After the success and enjoyment of last year’s Play Expo in Manchester, I have been eagerly anticipating the return – especially as it coincided with my birthday! What better way to celebrate turning 25 than to play retro games, make a few purchases and see what’s new in the gaming world? Exactly. However, it didn’t go as planned and unfortunately, I was only able to confirm my attendance a few days before the event. As such, this isn’t as inclusive as last year’s review but there is one key point I did want to focus on at the end.
Bigger and better
With a much bigger space to utilise, Play Expo has learnt a lot from its first venture to Manchester’s Event City. Each arena got a much bigger space to fulfil and organise according. Where last year it could be crowded and hard to move, this year there was ample space that was filled with consoles, stands, shops and spectators alike. It was less claustrophobic but a much better atmosphere.
The costumes seemed much better than last year. Having been to Manchester’s Comic-Con this year, it was nice to return to a gaming atmosphere. Full respect to those that dressed up and got in the spirit – something I may have try one day, you never know – because it was clear a lot of effort went into those costumes.
The pros were just as intense this year as last, and that’s an intensity that drains you just by watching. I think I’m a gamer, but against these guys I know I’d have no chance. I didn’t interrupt for fear of death but it was fun to watch for a while again.
Assassins Creed 4: Black Flag
Of all the stands I saw and visited, this was the biggest for me. It’s fair to say that Assassin’s Creed is not my favourite series. I enjoyed the first one a lot, and the second did improve on what was great but it got tedious and repetitive for me – something I know other people don’t agree with.
After the second, it was a disappointment and unfortunately, there wasn’t much improvement this time. It caught my eye because it was on the soon to be released PS4 – so I had to try it out. The graphics weren’t as great as I wanted for the new console, which is going to show the crossover period we have where games are released on current and next gen consoles. Only later will we start to see the real capabilities of the PS4 and Xbox One.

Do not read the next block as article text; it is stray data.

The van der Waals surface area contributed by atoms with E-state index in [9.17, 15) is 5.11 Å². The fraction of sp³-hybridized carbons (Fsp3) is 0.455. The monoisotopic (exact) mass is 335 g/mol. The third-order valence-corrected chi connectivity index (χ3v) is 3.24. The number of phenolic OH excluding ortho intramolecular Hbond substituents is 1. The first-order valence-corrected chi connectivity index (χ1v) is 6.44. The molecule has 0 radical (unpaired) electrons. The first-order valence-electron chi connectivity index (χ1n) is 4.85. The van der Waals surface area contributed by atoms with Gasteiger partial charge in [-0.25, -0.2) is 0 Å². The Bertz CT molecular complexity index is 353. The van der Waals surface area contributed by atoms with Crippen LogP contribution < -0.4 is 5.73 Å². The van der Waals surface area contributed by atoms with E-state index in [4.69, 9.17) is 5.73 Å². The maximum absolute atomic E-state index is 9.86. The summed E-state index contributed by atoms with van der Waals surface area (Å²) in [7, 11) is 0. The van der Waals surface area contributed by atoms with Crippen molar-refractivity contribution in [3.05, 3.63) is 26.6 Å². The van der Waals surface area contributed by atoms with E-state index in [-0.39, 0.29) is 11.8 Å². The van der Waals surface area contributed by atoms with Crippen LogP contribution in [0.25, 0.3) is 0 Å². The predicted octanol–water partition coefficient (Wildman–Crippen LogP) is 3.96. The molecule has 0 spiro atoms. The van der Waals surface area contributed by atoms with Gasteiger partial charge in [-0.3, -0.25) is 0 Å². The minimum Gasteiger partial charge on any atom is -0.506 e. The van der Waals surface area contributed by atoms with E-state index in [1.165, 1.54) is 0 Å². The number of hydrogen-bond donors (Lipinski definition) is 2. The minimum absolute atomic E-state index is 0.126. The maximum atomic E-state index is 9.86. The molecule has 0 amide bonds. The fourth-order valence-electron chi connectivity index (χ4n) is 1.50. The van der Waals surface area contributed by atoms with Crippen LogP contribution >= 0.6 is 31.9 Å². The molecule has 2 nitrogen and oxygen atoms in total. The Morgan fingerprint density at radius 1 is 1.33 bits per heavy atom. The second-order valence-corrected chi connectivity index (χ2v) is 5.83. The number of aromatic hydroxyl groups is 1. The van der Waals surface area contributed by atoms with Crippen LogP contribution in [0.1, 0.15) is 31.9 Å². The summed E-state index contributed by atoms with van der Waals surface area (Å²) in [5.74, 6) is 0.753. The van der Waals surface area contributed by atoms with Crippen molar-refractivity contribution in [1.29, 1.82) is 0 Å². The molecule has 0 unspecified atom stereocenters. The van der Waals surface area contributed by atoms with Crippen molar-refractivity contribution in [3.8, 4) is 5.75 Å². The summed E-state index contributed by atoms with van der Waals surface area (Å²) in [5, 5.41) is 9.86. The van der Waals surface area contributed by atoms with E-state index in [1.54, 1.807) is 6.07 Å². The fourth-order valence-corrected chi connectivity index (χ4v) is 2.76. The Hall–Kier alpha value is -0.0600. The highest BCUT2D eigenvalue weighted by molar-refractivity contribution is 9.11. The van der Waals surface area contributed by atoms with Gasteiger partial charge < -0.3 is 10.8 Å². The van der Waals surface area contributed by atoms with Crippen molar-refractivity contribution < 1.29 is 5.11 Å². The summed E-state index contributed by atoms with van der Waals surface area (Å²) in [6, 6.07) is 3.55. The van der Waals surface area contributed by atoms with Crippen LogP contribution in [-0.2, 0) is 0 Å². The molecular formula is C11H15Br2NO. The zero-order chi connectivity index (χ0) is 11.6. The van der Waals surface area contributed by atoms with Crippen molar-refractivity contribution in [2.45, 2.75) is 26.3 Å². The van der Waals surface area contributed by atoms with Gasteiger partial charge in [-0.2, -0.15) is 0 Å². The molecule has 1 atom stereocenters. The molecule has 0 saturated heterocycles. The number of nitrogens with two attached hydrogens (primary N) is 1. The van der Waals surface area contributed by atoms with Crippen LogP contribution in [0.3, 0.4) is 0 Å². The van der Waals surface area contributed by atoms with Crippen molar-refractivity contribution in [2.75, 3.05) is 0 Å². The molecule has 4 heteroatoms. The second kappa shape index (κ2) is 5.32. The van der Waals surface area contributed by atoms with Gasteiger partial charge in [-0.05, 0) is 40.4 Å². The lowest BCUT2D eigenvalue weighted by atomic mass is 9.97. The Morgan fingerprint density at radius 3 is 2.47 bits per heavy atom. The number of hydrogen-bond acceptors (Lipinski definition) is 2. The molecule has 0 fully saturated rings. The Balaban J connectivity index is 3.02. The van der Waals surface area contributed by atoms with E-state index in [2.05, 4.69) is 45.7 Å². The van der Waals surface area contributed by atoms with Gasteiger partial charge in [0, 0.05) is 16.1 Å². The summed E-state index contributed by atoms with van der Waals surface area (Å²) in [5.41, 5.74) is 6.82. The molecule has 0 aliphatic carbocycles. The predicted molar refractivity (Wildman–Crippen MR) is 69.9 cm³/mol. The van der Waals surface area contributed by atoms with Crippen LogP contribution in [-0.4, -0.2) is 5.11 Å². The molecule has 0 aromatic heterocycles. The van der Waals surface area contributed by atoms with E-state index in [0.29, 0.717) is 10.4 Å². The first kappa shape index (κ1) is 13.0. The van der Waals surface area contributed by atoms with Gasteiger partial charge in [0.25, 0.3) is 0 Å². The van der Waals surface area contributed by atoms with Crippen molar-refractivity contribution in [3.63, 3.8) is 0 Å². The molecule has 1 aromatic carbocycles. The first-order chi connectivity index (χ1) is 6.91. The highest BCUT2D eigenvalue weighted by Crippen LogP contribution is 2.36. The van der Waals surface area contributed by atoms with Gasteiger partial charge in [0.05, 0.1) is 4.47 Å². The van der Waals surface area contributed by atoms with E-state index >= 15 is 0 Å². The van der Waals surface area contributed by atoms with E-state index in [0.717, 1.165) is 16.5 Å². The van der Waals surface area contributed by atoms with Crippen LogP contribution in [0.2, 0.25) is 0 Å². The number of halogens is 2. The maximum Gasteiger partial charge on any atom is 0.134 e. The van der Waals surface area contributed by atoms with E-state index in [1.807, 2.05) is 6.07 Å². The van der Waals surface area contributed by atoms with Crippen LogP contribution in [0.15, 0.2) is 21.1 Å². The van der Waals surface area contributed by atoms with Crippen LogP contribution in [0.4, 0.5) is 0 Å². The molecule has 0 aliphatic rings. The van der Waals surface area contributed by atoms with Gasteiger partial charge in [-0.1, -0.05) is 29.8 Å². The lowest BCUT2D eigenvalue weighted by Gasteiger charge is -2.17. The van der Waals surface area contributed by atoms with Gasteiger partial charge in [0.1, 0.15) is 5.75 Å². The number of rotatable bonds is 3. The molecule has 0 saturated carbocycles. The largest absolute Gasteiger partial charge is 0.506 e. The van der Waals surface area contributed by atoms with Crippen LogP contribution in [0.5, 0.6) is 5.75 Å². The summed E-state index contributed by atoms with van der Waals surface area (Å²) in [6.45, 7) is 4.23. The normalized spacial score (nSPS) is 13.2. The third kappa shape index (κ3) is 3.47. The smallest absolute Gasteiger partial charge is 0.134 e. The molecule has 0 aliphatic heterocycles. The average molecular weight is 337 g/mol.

AC4’s demo started on a boat that was as responsive as a slug with a hangover. It took what felt like ten minutes to turn and there were no clear instructions on what to do. Button mashing aside, the guys were quick to explain and I did crash once or twice while trying to figure out what to do. There’s so much to keep on top of that it was more of a chore than enjoyable. With a real tutorial, this might be different. Movement afterwards was also a bit sluggish and I switched off at the point.
It lost me. This is not an improvement and I’m not going to be buying this one, unfortunately.
PS4 and the controller
However, moving on from a disappointing game to an impressive console (or what were the indications of such). Not much can be said of the console from this demo but I did get my first taste of the new controllers and honestly, I’m very impressed.
I remember back in the PlayStation days where the first version of these controllers was released. I didn’t like it but by PS2, I had no choice and adapted. The design has been fairly consisted throughout and I like that. Even now, on PS3, of my 3 controllers, one is lighter than the others and is the one I use the least (I like a bit of weight, but not too much).
This new version sees new materials which make the controller a lot better to handle and use, with indentations in the analog sticks to rest your thumbs in. Much better.
The biggest differences were the lower trigger buttons, which stick out more to be easier to press. That’ll take some getting used to but it’s going to be useful if there is so much to do in games like AC4. The last thing is the touch pad, which wasn’t usable in this demo, so not much to say but it threw a few people looking for the start and PS button found on the PS3 controllers. They’ll find this with time, I’m sure.
Overall: very good and a good indication of things to come!
Throughout the day, switching between new and retro games, I found myself thinking about sensitivity in game controls. Are we so used to sensitivity that the slightest touch for that fractional movement is so important? Going from a Sega Megadrive to a PS4 was so strange because I had to hammer the controls to move on the former console, whereas now I barely need to press anything. I really had a sore thumb at the end of the day.
Has anyone else thought about this? I mean, it’s good we’ve made so many steps but has that changed the focus of our games and the difficulty? I still find these older games harder than a lot of titles released today. Just some food for thought!